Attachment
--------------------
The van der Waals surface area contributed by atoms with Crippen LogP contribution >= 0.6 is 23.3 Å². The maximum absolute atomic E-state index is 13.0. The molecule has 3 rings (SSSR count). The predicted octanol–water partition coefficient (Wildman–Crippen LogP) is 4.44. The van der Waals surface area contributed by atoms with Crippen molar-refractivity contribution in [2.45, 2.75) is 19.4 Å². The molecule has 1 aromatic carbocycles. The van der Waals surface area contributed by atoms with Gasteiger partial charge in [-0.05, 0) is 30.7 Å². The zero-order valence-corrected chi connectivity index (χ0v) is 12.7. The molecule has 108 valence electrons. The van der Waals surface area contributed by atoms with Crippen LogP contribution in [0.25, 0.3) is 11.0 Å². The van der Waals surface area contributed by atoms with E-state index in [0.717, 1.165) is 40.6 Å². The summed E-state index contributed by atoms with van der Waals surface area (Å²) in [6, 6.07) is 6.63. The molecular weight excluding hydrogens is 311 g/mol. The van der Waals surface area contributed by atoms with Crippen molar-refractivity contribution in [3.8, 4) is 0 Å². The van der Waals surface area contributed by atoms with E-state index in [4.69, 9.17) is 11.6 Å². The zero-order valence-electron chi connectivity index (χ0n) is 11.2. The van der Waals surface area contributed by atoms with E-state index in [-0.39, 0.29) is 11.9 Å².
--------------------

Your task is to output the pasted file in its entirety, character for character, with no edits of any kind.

The van der Waals surface area contributed by atoms with Crippen LogP contribution >= 0.6 is 23.3 Å². The maximum absolute atomic E-state index is 13.0. The molecule has 3 rings (SSSR count). The predicted octanol–water partition coefficient (Wildman–Crippen LogP) is 4.44. The van der Waals surface area contributed by atoms with Crippen molar-refractivity contribution in [2.45, 2.75) is 19.4 Å². The molecule has 1 aromatic carbocycles. The van der Waals surface area contributed by atoms with Gasteiger partial charge in [-0.05, 0) is 30.7 Å². The zero-order valence-corrected chi connectivity index (χ0v) is 12.7. The molecule has 108 valence electrons. The van der Waals surface area contributed by atoms with Crippen LogP contribution in [0.25, 0.3) is 11.0 Å². The van der Waals surface area contributed by atoms with E-state index in [0.717, 1.165) is 40.6 Å². The summed E-state index contributed by atoms with van der Waals surface area (Å²) in [6, 6.07) is 6.63. The molecular weight excluding hydrogens is 311 g/mol. The van der Waals surface area contributed by atoms with Crippen molar-refractivity contribution in [3.8, 4) is 0 Å². The van der Waals surface area contributed by atoms with E-state index in [4.69, 9.17) is 11.6 Å². The zero-order valence-electron chi connectivity index (χ0n) is 11.2. The van der Waals surface area contributed by atoms with E-state index in [-0.39, 0.29) is 11.9 Å².